This study demonstrates the value of rsfMRI and advanced network analysis methods to detect early alterations in BFB function in AD, which could aid early diagnosis and intervention in AD. Restoring the global synaptic transmission, possibly by modulating astrogliosis in the BFB, might be a promising therapeutic strategy to restore brain network function and delay the onset of symptoms in AD.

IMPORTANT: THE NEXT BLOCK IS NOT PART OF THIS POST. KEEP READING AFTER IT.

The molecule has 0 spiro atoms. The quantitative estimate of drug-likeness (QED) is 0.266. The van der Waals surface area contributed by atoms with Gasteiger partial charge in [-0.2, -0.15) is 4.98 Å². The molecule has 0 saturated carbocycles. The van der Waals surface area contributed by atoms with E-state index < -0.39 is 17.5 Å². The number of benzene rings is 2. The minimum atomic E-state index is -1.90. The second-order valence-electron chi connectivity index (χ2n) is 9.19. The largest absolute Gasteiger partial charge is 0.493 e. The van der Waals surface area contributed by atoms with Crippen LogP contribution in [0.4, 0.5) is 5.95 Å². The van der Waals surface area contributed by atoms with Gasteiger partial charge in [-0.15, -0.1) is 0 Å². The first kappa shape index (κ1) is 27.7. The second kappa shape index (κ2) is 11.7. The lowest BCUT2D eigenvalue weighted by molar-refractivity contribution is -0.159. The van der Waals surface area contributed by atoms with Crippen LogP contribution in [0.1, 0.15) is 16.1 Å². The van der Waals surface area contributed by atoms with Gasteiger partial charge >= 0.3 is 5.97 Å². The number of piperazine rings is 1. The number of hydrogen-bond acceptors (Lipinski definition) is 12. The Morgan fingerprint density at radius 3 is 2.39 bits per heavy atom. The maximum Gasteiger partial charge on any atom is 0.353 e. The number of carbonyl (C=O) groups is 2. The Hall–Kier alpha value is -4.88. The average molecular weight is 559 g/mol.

Alzheimer’s disease (AD) is a severe neurodegenerative disorder with an insidious onset of disease. Due to an aging society, an increasing number of people are expected to suffer from this incurable disorder, bringing enormous economic and societal burdens. Despite decades of research and numerous clinical trials, disease-modifying therapies are still lacking, mainly due to the incomplete insight into the pathological mechanisms of AD [1]. AD is characterized by a progressive accumulation of two toxic proteins, the amyloid-beta (Aβ) and hyperphosphorylated tau (pTau), inducing neuronal loss, cognitive impairment, and dementia. Since the accumulation of Aβ is one of the earliest events in AD pathology, it has long been hypothesized that it triggers the formation of pTau and neurodegeneration. However, Aβ plaque accumulation is not linearly correlated with dementia symptoms. Interestingly, neuronal hyperexcitability (resulting from increased glutamatergic and decreased GABA-ergic signaling) has been observed prior to plaque formation [2,3,4,5]. This hyperexcitability exacerbates the formation of soluble Aβ species, therefore driving disease progression [5]. Soluble monomeric and oligomeric Aẞ have been demonstrated to be neurotoxic to cholinergic neurons originating from the basal forebrain (BFB), causing the BFB to become affected during early stages of AD [6]. Studies have demonstrated that decreased BFB volume precedes the cortical spread of Aẞ [2, 3]. The BFB has been implicated in the modulation of cognition, specifically the projections from the diagonal band of Broca, substantia innominata, and the nucleus basalis of Meynert (NBM) to the cortex [4, 5]. Moreover, the BFB is known to be an important modulator of network activity and is involved in cortical network switching between brain states by exerting direct and/or indirect control on the prefrontal cortex [7,8,9]. Therefore, alterations in BFB signaling due to AD pathology might lead to early disruption of network activity in the brain.